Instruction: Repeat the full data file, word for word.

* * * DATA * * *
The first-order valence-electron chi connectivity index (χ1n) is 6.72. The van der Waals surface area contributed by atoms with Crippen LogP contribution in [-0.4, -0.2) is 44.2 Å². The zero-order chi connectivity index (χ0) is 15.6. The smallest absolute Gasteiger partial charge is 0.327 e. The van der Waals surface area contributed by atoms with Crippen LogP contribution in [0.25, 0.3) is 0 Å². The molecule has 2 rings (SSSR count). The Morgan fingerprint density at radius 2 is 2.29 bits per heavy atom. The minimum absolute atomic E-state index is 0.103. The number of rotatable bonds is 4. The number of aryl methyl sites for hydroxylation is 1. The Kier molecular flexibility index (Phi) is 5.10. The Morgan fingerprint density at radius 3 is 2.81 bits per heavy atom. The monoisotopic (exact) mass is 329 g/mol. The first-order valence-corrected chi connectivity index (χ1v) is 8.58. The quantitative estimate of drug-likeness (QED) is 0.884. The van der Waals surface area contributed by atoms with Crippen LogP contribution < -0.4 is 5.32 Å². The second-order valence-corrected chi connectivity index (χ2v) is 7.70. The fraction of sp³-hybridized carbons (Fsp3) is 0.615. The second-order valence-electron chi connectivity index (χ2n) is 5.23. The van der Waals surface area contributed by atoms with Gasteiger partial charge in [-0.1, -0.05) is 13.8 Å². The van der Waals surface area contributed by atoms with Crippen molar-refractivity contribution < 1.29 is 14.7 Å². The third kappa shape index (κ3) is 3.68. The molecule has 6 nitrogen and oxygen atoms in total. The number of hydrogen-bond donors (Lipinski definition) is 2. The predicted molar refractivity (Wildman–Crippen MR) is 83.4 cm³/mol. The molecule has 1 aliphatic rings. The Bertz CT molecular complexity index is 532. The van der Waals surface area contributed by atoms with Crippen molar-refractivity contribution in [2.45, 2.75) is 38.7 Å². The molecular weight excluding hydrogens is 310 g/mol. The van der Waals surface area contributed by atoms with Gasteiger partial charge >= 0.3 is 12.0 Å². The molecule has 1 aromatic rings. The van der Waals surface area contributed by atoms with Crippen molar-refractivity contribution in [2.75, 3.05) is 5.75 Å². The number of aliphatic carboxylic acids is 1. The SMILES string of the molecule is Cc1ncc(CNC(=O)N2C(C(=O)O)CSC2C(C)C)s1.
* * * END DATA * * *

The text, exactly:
The first-order valence-electron chi connectivity index (χ1n) is 6.72. The van der Waals surface area contributed by atoms with Crippen LogP contribution in [-0.4, -0.2) is 44.2 Å². The zero-order chi connectivity index (χ0) is 15.6. The smallest absolute Gasteiger partial charge is 0.327 e. The van der Waals surface area contributed by atoms with Crippen LogP contribution in [0.25, 0.3) is 0 Å². The molecule has 2 rings (SSSR count). The Morgan fingerprint density at radius 2 is 2.29 bits per heavy atom. The minimum absolute atomic E-state index is 0.103. The number of rotatable bonds is 4. The number of aryl methyl sites for hydroxylation is 1. The Kier molecular flexibility index (Phi) is 5.10. The Morgan fingerprint density at radius 3 is 2.81 bits per heavy atom. The monoisotopic (exact) mass is 329 g/mol. The first-order valence-corrected chi connectivity index (χ1v) is 8.58. The quantitative estimate of drug-likeness (QED) is 0.884. The van der Waals surface area contributed by atoms with Crippen LogP contribution < -0.4 is 5.32 Å². The second-order valence-corrected chi connectivity index (χ2v) is 7.70. The fraction of sp³-hybridized carbons (Fsp3) is 0.615. The second-order valence-electron chi connectivity index (χ2n) is 5.23. The van der Waals surface area contributed by atoms with Gasteiger partial charge in [-0.1, -0.05) is 13.8 Å². The van der Waals surface area contributed by atoms with Crippen molar-refractivity contribution < 1.29 is 14.7 Å². The third kappa shape index (κ3) is 3.68. The molecule has 6 nitrogen and oxygen atoms in total. The number of hydrogen-bond donors (Lipinski definition) is 2. The predicted molar refractivity (Wildman–Crippen MR) is 83.4 cm³/mol. The molecule has 1 aliphatic rings. The Bertz CT molecular complexity index is 532. The van der Waals surface area contributed by atoms with Crippen molar-refractivity contribution in [2.45, 2.75) is 38.7 Å². The molecular weight excluding hydrogens is 310 g/mol. The van der Waals surface area contributed by atoms with Gasteiger partial charge >= 0.3 is 12.0 Å². The molecule has 1 aromatic rings. The van der Waals surface area contributed by atoms with Crippen molar-refractivity contribution in [2.75, 3.05) is 5.75 Å². The number of aliphatic carboxylic acids is 1. The SMILES string of the molecule is Cc1ncc(CNC(=O)N2C(C(=O)O)CSC2C(C)C)s1.